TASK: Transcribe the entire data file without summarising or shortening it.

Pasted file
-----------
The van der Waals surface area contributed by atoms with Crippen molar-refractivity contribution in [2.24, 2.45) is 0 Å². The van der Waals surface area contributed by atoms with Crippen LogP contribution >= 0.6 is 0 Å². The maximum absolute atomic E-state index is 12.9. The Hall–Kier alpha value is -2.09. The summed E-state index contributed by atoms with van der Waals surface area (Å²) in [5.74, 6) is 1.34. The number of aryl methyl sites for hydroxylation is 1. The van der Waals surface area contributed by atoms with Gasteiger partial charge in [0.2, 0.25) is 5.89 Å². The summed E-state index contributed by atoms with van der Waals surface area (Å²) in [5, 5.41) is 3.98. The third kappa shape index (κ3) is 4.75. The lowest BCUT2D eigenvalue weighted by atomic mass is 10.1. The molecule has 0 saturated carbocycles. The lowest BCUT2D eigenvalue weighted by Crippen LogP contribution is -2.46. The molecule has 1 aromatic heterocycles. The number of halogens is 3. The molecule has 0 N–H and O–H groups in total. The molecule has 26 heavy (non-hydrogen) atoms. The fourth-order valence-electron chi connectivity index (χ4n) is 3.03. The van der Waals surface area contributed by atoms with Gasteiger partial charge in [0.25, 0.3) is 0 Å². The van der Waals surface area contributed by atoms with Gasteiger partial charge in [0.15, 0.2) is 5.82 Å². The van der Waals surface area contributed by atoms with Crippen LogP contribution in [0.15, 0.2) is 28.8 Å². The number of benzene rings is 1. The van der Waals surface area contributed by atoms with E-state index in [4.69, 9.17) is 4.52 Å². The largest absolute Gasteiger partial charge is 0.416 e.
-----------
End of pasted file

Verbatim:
The van der Waals surface area contributed by atoms with Crippen molar-refractivity contribution in [2.24, 2.45) is 0 Å². The van der Waals surface area contributed by atoms with Crippen LogP contribution >= 0.6 is 0 Å². The maximum absolute atomic E-state index is 12.9. The Hall–Kier alpha value is -2.09. The summed E-state index contributed by atoms with van der Waals surface area (Å²) in [5.74, 6) is 1.34. The number of aryl methyl sites for hydroxylation is 1. The van der Waals surface area contributed by atoms with Gasteiger partial charge in [0.2, 0.25) is 5.89 Å². The summed E-state index contributed by atoms with van der Waals surface area (Å²) in [5, 5.41) is 3.98. The third kappa shape index (κ3) is 4.75. The lowest BCUT2D eigenvalue weighted by atomic mass is 10.1. The molecule has 0 saturated carbocycles. The lowest BCUT2D eigenvalue weighted by Crippen LogP contribution is -2.46. The molecule has 1 aromatic heterocycles. The number of halogens is 3. The molecule has 0 N–H and O–H groups in total. The molecule has 26 heavy (non-hydrogen) atoms. The fourth-order valence-electron chi connectivity index (χ4n) is 3.03. The van der Waals surface area contributed by atoms with Gasteiger partial charge in [0.25, 0.3) is 0 Å². The van der Waals surface area contributed by atoms with Gasteiger partial charge in [0.15, 0.2) is 5.82 Å². The van der Waals surface area contributed by atoms with Crippen LogP contribution in [0.15, 0.2) is 28.8 Å². The number of benzene rings is 1. The van der Waals surface area contributed by atoms with E-state index in [4.69, 9.17) is 4.52 Å². The largest absolute Gasteiger partial charge is 0.416 e.